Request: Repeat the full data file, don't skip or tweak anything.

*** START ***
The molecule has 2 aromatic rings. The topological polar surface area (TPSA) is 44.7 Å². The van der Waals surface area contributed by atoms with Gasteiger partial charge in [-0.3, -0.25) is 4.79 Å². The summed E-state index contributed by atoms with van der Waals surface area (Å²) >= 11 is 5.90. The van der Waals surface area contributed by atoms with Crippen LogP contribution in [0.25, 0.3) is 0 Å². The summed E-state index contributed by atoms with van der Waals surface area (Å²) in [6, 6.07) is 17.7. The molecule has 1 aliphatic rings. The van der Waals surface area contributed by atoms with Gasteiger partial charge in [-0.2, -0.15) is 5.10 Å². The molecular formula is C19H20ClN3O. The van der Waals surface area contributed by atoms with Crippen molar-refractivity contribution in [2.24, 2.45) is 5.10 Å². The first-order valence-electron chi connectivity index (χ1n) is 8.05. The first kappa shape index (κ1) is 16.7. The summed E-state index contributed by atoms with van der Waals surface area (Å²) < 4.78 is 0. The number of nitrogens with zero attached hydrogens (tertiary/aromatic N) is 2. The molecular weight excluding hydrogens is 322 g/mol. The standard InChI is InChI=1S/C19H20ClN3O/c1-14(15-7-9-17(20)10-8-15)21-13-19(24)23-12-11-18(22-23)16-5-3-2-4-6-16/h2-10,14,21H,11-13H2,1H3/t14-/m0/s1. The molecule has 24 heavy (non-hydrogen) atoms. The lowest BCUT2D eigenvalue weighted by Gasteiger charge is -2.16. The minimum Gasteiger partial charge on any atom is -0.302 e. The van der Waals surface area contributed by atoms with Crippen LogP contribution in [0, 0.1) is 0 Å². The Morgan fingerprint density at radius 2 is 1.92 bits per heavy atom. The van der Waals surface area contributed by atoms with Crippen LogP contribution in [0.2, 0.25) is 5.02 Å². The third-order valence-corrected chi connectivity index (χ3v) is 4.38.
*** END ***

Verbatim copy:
The molecule has 2 aromatic rings. The topological polar surface area (TPSA) is 44.7 Å². The van der Waals surface area contributed by atoms with Gasteiger partial charge in [-0.3, -0.25) is 4.79 Å². The summed E-state index contributed by atoms with van der Waals surface area (Å²) >= 11 is 5.90. The van der Waals surface area contributed by atoms with Crippen LogP contribution in [0.25, 0.3) is 0 Å². The summed E-state index contributed by atoms with van der Waals surface area (Å²) in [6, 6.07) is 17.7. The molecule has 1 aliphatic rings. The van der Waals surface area contributed by atoms with Gasteiger partial charge in [-0.2, -0.15) is 5.10 Å². The molecular formula is C19H20ClN3O. The van der Waals surface area contributed by atoms with Crippen molar-refractivity contribution in [2.24, 2.45) is 5.10 Å². The first-order valence-electron chi connectivity index (χ1n) is 8.05. The first kappa shape index (κ1) is 16.7. The summed E-state index contributed by atoms with van der Waals surface area (Å²) < 4.78 is 0. The number of nitrogens with zero attached hydrogens (tertiary/aromatic N) is 2. The molecular weight excluding hydrogens is 322 g/mol. The standard InChI is InChI=1S/C19H20ClN3O/c1-14(15-7-9-17(20)10-8-15)21-13-19(24)23-12-11-18(22-23)16-5-3-2-4-6-16/h2-10,14,21H,11-13H2,1H3/t14-/m0/s1. The molecule has 24 heavy (non-hydrogen) atoms. The lowest BCUT2D eigenvalue weighted by Gasteiger charge is -2.16. The minimum Gasteiger partial charge on any atom is -0.302 e. The van der Waals surface area contributed by atoms with Crippen LogP contribution in [0, 0.1) is 0 Å². The Morgan fingerprint density at radius 2 is 1.92 bits per heavy atom. The van der Waals surface area contributed by atoms with Crippen LogP contribution in [0.2, 0.25) is 5.02 Å². The third-order valence-corrected chi connectivity index (χ3v) is 4.38.